A chart representing an example of a sequential mode of operation is presented in FIG. 2, wherein CLK is the clock cycle, and the designations of clk1, clk2, and clk3 represent sequential clock cycles in which the first, second and third distribution circuits are being examined, respectively. During the initial clock cycle, v1 is compared with VRef1 by the Schmitt Trigger comparator. Since v1 is less than VRef1, switch S1 is activated and v1 rises during this cycle. In the second clock cycle, switch S1 is deactivated and v2 is compared with VRef2. Since v2 is less than VRef2, switch S2 is activated, allowing v2 to increase. During the third clock cycle, switch S2 is deactivated and v3 is compared to VRef3. Since v3 is already equal to VRef3, meaning that the capacitor C3 is fully charged to the predetermined level, switch S3 is not activated and no charging takes place. The cycles then repeat. The present power distribution system 10 has been described with three distribution circuits 14 for the purposes of explanation in FIGS. 1A, 1B, and 2. However, in principle, any number of distribution circuits 14 may be utilized in this power distribution system.

It may also be desirable to allow for asynchronous override of the clock cycle, for example, where only one distribution circuit 14 is heavily loaded. FIG. 4 shows a logic diagram of one embodiment of a control logic circuit for achieving asynchronous override with respect to the first distribution circuit and for normal control of switch S1, where the operation of switch S1 is a function of cmp1, clk1, and the values of cmp2−k. In the illustrative embodiment of FIG. 4, S1 will be activated (i.e. logical value 1) only when cmp1 is low (i.e. C1 needs charging), and either the clock cycle is at one or cmp2−k are all high (i.e. C2−k do not need charging). Similar logic is applied with respect to each switch, allowing for asynchronous override capabilities for each distribution circuit 14, along with normal switch operation.

It may be desirable to use a single-ended primary inductor converter (SEPIC) to serve as the current source 12. A single-ended primary inductor converter provides, inter alia, (1) buck or boost capability to accommodate input voltages that may be higher or lower than the output voltages; (2) inherently switchable output; (3) “smooth” input current for low power-line electromagnetic interference; and (4) optional input/output isolation for highly noise-sensitive loads, or for instances where the various outputs do not share a common ground, or where their ground is not in common with the source.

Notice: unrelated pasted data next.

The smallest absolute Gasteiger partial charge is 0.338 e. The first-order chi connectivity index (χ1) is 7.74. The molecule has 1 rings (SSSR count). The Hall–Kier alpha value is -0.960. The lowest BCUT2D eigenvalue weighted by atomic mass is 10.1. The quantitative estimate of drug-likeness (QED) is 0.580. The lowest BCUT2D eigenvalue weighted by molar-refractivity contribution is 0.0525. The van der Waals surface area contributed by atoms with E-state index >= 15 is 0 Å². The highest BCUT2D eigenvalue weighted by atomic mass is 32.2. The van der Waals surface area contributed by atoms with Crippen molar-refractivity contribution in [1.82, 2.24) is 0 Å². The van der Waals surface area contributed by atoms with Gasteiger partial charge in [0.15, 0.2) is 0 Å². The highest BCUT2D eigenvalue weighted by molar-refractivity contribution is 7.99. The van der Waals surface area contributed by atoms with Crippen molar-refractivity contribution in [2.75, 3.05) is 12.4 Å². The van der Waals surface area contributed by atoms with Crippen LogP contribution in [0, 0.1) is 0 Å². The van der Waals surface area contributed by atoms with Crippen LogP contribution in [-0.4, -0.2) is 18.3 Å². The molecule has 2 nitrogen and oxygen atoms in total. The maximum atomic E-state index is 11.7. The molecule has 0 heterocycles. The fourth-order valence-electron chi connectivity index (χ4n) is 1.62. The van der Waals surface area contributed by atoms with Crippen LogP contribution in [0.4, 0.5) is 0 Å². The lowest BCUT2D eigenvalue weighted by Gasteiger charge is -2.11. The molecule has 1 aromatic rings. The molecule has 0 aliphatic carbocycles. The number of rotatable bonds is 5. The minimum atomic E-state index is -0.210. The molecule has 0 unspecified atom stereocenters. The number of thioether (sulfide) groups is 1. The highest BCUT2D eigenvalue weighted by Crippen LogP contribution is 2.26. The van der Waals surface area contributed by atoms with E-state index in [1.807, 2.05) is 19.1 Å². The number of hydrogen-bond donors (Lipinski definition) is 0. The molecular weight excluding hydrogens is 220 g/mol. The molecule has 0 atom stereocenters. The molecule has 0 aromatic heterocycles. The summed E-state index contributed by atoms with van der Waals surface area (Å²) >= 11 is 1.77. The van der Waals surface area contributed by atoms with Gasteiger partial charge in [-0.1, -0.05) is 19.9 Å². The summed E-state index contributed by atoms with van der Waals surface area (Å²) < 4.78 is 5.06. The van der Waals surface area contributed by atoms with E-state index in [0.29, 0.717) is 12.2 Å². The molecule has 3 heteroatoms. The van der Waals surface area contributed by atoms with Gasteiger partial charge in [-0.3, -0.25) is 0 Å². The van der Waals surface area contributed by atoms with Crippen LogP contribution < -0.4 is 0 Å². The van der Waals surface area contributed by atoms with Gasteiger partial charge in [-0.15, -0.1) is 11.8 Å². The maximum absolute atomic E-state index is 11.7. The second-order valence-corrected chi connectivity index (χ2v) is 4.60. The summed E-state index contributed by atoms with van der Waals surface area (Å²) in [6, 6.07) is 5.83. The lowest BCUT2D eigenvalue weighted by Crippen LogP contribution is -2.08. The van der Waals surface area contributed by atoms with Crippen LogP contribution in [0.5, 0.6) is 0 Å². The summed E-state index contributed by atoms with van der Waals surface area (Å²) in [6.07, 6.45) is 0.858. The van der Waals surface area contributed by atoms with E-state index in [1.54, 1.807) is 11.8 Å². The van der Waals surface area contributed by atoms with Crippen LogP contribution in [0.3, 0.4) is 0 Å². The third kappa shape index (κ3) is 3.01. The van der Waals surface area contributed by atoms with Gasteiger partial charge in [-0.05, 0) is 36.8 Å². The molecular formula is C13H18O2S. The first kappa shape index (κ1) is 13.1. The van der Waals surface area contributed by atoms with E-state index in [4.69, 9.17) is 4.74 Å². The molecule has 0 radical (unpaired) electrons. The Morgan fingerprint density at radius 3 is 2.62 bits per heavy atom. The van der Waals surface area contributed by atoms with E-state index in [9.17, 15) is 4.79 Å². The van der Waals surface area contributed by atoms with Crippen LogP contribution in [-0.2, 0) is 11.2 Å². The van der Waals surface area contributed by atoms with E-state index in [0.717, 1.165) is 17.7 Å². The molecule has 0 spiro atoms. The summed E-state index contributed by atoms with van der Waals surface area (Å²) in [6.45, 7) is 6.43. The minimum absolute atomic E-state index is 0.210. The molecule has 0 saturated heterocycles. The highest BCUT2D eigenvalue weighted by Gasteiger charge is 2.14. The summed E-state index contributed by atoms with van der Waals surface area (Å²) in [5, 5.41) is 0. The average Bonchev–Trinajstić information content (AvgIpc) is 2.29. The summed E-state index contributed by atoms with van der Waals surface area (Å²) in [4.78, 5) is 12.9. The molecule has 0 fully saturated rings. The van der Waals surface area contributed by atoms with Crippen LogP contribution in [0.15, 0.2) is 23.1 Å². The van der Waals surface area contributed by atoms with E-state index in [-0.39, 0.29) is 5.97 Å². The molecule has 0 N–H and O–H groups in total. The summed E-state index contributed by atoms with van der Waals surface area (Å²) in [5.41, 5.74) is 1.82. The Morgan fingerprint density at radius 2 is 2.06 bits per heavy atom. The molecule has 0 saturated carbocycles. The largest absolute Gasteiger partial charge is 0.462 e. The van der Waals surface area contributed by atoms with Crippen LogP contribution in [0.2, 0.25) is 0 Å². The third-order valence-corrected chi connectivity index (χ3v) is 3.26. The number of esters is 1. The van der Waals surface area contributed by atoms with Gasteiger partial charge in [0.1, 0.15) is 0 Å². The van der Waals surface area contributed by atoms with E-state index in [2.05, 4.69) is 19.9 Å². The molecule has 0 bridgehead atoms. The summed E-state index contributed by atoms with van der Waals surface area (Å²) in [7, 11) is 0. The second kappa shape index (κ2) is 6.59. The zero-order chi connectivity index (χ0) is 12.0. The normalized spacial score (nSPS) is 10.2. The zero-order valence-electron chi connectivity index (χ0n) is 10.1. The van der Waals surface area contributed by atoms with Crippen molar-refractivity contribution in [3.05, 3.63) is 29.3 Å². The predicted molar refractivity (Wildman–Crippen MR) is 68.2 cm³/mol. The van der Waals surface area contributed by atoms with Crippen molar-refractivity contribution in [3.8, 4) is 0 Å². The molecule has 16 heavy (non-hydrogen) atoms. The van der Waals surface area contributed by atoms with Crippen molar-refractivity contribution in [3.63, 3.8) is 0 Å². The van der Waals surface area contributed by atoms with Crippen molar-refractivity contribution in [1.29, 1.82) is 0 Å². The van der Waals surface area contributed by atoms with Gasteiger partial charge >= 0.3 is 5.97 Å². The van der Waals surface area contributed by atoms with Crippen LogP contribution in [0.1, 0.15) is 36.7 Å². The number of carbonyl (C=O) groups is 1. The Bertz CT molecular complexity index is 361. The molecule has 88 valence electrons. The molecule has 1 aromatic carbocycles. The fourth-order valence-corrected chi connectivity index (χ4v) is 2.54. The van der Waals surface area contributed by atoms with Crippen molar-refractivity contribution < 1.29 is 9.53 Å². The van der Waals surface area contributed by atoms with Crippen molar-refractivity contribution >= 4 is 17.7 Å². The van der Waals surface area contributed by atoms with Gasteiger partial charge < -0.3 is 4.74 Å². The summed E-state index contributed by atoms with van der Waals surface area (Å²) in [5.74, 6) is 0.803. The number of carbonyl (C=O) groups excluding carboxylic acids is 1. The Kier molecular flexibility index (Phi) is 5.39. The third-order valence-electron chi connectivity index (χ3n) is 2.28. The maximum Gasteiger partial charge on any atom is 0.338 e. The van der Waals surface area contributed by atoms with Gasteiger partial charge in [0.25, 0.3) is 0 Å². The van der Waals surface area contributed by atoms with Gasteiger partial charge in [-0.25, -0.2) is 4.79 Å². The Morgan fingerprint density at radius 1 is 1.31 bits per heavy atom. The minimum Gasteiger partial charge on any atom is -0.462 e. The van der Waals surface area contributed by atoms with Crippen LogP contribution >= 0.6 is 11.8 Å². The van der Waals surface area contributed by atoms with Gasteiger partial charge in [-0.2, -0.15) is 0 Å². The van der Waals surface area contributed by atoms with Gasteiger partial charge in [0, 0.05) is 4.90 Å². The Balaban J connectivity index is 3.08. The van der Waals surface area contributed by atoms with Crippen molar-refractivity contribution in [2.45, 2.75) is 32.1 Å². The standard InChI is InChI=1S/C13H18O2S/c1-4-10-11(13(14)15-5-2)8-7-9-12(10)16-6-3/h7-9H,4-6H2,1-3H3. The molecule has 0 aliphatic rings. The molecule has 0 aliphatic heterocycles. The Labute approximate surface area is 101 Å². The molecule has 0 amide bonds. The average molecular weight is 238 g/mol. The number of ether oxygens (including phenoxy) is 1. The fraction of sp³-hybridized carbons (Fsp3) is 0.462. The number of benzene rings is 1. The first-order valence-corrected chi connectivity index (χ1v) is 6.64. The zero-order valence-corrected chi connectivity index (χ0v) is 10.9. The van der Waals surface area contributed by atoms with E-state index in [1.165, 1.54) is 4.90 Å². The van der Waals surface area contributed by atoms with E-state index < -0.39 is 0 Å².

An example of a well-known single-ended primary inductor converter, generally designated as 18, is shown in FIG. 5. The basic single-ended primary inductor converter 18 includes a DC voltage supply Vs, inductors L1 and L2, capacitors CA and CB, a diode D1 for isolation of capacitor CB a resistor R1, a transistor switch SA, and a pulse width modulator PWM. The PWM can be any commonly known and available chip that compares the average current through D1 to a reference current Iref. A current transformer T1 with appropriate reset means can be used to sense the output current through D1. In the circuit shown, the voltage VB across capacitor CB is generally equal to VS(D)/(1−D), where D is the duty factor of the pulse width modulator PWM. When SA is off, the current output IO of the single-ended primary inductor converter is equal to IA (the current across L1)/D. When SA is on, the current output IO is zero.

The single-ended primary inductor converter 18 of FIG. 5 can be modified and utilized to serve as the current source 12 of FIGS. 1A and 1B in accordance with the present invention. FIG. 6 shows an embodiment of the present invention in which a single-ended primary inductor converter 18 is utilized as the current source 12. The distribution circuits 14 of FIG. 1B become part of the modified single-ended primary inductor converter 18 by including switches S1−k and capacitors C1−k of the distribution circuit 14 in the single-ended primary inductor converter 18. In the embodiment shown in FIG. 6, the switches S1, S2 , and S3 of distribution circuits 14 in FIGS. 1A and 1B become switches S1−k. Diodes D1−k in the distribution circuit 14 perform the function of D1 in FIG. 5. Schottky diodes may be used for D1−k since they generally provide a lower forward drop than bipolar diodes. Metal-oxide field-effect transistors (MOSFETs) may be used for switches S1−k. The presence of the diodes D1−k reduces the concerns with situations in which multiple switches S1−k may be on at the same time due to a switching malfunction. Even if more than one switch were on at the same time, the charge in higher voltage capacitors will not be affected since the diode for the higher voltage capacitor will prevent discharge in the reverse direction.

Referring to FIG. 7, the reliability of the current source may be enhanced and the possibility of damage to the power components may be reduced by providing a return path diode to the current source circuit. As shown, a diode DA can be connected across the inductor L1 and the capacitor CA to provide a path for the current in the event that no output capacitors need charging or switching functions malfunction.

As shown in FIG. 8, isolation of the distribution circuit 14 can be achieved by utilizing an additional winding L3, essentially creating a transformer by which current is provided to the distribution circuit 14 and by which the distribution circuit 14 is isolated from electrical noise from the current source.

To further enhance power efficiency, the PWM of the single-ended primary inductor converter 18 may be turned off when the capacitors C1−k do not need charging, i.e. when cmp1−k are all at relative high states. One embodiment of a simple logic circuit for achieving this feature is shown in FIG. 9, where the PWM is on when its ON/OFF input is high.